Ottawa Fire Services is warning residents to maintain their barbecues, after a propane tank caught fire over the weekend. It happened Sunday evening on Burnaby Drive in Stittsville.  One person was burned and taken to hospital.  It's believed a buildup of grease may have caused the fire. Barbecue fires are not that uncommon.  Ottawa Fire Services say it responds to about 1 or 2 a week!  And, for the most part, they are completely preventable with proper maintenance.

Lynn Norton is in the market for a new barbecue at Capital Appliance and BBQ in the city’s southwest end, after his caught fire Saturday night.

"I went to turn off the barbecue,” he says, “and I noticed some flame right at the knob and quickly dowsed it with my beer,” he laughs.

Norton can laugh, but a person in a house in Stittsville Sunday evening was taken to hospital after neighbors report his BBQ seemed to explode. 

Ottawa Fire Services says the issue is usually a buildup of grease.  Incident Safety Officer Gerry Gill explains that propane tanks rarely explode because they are fitted with safety release valves.  He says if the tank over heats, the venting gas comes out through the valve and that can catch fire if the barbecue is turned on.

“Typically what we see is decks and the back of homes catch fire,” he says, “and if there are any combustible materials nearby, they also catch fire, which is why we recommend placing your barbecue at least one meter from your home.”

Gill says regular maintenance is also critical.

“If you don't clean barbecue regularly, the grease will catch on fire, and can melt those lines and that is what will cause a fire and cause that pressure to release as well.”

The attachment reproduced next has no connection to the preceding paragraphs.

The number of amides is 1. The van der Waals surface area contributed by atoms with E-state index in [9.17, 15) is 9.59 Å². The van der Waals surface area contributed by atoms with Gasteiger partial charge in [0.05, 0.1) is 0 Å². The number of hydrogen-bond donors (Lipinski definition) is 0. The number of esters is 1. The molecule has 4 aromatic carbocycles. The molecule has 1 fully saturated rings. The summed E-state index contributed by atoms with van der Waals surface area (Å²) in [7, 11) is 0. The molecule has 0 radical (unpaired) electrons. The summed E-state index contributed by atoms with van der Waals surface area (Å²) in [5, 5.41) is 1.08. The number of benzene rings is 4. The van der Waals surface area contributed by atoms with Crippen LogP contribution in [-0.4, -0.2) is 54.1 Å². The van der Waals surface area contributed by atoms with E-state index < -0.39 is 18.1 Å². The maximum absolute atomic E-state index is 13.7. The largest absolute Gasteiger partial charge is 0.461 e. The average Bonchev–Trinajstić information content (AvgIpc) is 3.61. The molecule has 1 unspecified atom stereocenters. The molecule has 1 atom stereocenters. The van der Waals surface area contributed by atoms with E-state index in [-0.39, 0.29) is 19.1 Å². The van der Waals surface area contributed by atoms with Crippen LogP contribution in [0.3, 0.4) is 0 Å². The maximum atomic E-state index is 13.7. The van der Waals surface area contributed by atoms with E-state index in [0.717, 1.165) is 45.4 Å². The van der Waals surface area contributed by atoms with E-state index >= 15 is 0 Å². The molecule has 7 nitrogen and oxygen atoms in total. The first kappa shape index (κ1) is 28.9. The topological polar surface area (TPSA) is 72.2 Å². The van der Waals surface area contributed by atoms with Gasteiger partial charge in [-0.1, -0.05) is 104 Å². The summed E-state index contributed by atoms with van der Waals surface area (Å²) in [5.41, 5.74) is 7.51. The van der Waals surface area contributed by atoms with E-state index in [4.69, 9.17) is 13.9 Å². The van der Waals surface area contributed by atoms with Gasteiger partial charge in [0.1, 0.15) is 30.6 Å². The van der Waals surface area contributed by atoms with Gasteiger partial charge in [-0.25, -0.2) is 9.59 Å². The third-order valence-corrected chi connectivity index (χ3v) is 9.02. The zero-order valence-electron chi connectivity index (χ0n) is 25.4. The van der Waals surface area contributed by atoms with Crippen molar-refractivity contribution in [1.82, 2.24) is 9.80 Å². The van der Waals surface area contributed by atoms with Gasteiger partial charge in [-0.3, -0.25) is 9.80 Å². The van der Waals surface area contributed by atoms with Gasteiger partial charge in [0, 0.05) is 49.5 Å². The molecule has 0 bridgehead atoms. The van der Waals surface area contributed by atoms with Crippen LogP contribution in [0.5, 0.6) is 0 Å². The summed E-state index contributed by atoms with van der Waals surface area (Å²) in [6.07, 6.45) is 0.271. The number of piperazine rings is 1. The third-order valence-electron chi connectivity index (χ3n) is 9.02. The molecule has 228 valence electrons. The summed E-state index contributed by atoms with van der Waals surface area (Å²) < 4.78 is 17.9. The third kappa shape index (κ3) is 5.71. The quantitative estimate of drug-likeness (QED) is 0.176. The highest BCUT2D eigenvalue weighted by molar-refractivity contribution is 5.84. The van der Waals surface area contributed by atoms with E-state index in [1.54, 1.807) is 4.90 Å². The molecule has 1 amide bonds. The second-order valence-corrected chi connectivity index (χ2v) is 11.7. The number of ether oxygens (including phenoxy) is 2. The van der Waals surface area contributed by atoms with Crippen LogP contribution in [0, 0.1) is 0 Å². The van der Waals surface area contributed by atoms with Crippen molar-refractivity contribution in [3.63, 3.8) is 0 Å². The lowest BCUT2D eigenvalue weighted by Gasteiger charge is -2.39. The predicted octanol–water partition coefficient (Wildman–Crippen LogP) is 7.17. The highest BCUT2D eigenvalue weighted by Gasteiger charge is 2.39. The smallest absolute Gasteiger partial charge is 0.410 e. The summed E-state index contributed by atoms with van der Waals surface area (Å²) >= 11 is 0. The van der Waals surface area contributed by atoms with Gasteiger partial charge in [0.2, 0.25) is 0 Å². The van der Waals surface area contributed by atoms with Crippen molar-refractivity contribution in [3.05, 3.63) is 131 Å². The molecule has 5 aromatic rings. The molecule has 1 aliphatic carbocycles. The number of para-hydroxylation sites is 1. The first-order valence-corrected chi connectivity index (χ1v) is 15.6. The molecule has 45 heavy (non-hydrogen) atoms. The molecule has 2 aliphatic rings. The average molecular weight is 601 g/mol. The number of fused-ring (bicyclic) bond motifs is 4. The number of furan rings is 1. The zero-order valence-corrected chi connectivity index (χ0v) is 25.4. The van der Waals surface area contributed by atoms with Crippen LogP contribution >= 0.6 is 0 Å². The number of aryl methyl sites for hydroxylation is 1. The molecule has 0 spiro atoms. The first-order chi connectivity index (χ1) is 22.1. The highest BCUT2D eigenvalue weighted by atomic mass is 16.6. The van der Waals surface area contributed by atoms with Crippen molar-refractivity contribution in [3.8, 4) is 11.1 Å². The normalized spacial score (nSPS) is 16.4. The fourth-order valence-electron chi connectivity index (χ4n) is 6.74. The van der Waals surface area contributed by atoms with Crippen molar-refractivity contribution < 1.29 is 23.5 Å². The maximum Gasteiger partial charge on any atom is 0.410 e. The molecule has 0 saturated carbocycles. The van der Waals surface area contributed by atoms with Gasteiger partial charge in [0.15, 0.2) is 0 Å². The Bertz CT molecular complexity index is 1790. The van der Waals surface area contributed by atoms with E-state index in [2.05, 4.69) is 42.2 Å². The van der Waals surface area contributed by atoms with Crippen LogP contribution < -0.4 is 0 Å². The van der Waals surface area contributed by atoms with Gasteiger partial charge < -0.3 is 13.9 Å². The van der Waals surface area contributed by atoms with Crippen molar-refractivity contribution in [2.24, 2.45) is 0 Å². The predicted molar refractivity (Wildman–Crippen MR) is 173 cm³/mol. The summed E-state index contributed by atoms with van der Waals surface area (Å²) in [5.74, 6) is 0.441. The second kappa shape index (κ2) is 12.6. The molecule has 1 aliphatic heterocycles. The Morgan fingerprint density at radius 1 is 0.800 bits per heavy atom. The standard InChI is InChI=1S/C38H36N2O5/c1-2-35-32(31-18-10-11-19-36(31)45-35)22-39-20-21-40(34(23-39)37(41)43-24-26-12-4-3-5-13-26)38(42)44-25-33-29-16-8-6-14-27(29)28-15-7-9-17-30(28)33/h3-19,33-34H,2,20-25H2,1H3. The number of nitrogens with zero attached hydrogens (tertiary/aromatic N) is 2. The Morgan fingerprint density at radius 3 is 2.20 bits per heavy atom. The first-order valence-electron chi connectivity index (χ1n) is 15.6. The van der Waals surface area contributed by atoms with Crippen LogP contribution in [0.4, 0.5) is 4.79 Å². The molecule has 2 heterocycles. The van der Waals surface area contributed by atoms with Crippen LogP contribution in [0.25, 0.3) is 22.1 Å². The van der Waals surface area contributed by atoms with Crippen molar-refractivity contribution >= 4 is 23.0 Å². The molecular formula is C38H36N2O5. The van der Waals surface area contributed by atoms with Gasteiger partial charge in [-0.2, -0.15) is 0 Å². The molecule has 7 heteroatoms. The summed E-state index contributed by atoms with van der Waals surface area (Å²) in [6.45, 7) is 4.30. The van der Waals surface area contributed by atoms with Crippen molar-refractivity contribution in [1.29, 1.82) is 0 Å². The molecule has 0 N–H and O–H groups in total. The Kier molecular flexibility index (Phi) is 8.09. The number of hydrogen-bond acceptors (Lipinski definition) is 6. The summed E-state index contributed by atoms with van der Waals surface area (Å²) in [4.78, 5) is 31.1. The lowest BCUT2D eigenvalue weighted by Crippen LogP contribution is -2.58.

Regular maintenance is key to preventing a fire.  The more you use it, the more often you have to clean it.  Ottawa Fire Services says there are people who wait years to clean their barbecues and those are the ones they end up visiting for a fire call.”

Chuck Shabsove, the owner of Capital Apppliance and BBQ, figures insects inside one of the venture tubes probably caused the flashback that sparked Lynn Norton’s fire.  He recommends using a special brush cleaner to clean those.

“You basically insert it,” Shabsove says as he demonstrates, “and bring it to the end of the tube and pull it out as you’re turning it and oftentimes you pull out spider nest, basically.”

He says people need to check their drip pans regularly, too.

“It can only collect so much grease,” he says, “but it’s easy for grease to catch fire and then you’re in another scary situation.”

And every time you change your tank, do the soap test on the lines.

“You want to spray all over your connections,” says Incident Safety Officer Gerry Gill, “and when you turn your tank on, if there are bubbles or if you smell propane, that indicates you're having a leak.”

If your BBQ does catch fire, Gill says, “if you're able, close the lid and shut off the gas.  It should burn itself out.”

 But, don't hesitate to call 911; that could save your home and your life.